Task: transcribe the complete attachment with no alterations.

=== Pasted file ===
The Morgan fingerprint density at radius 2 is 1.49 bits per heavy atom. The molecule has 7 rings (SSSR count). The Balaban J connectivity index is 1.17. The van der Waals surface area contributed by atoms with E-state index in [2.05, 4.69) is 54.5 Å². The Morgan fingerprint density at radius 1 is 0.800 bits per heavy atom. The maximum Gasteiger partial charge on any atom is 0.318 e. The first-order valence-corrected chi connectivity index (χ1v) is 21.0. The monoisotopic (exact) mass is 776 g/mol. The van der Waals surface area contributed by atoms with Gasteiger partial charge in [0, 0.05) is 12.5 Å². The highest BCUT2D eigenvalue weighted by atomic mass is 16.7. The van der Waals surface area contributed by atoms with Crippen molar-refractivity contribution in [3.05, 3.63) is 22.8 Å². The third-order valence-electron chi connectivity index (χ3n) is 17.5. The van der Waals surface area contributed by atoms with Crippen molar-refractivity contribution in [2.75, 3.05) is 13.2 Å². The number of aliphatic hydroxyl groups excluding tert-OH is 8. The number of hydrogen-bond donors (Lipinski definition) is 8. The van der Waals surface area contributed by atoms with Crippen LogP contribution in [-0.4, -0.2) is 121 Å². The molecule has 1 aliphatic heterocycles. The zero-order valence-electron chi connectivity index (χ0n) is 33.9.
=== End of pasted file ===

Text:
The Morgan fingerprint density at radius 2 is 1.49 bits per heavy atom. The molecule has 7 rings (SSSR count). The Balaban J connectivity index is 1.17. The van der Waals surface area contributed by atoms with E-state index in [2.05, 4.69) is 54.5 Å². The Morgan fingerprint density at radius 1 is 0.800 bits per heavy atom. The maximum Gasteiger partial charge on any atom is 0.318 e. The first-order valence-corrected chi connectivity index (χ1v) is 21.0. The monoisotopic (exact) mass is 776 g/mol. The van der Waals surface area contributed by atoms with Gasteiger partial charge in [0, 0.05) is 12.5 Å². The highest BCUT2D eigenvalue weighted by atomic mass is 16.7. The van der Waals surface area contributed by atoms with Crippen molar-refractivity contribution in [3.05, 3.63) is 22.8 Å². The third-order valence-electron chi connectivity index (χ3n) is 17.5. The van der Waals surface area contributed by atoms with Crippen molar-refractivity contribution in [2.75, 3.05) is 13.2 Å². The number of aliphatic hydroxyl groups excluding tert-OH is 8. The number of hydrogen-bond donors (Lipinski definition) is 8. The van der Waals surface area contributed by atoms with Crippen LogP contribution in [-0.4, -0.2) is 121 Å². The molecule has 1 aliphatic heterocycles. The zero-order valence-electron chi connectivity index (χ0n) is 33.9.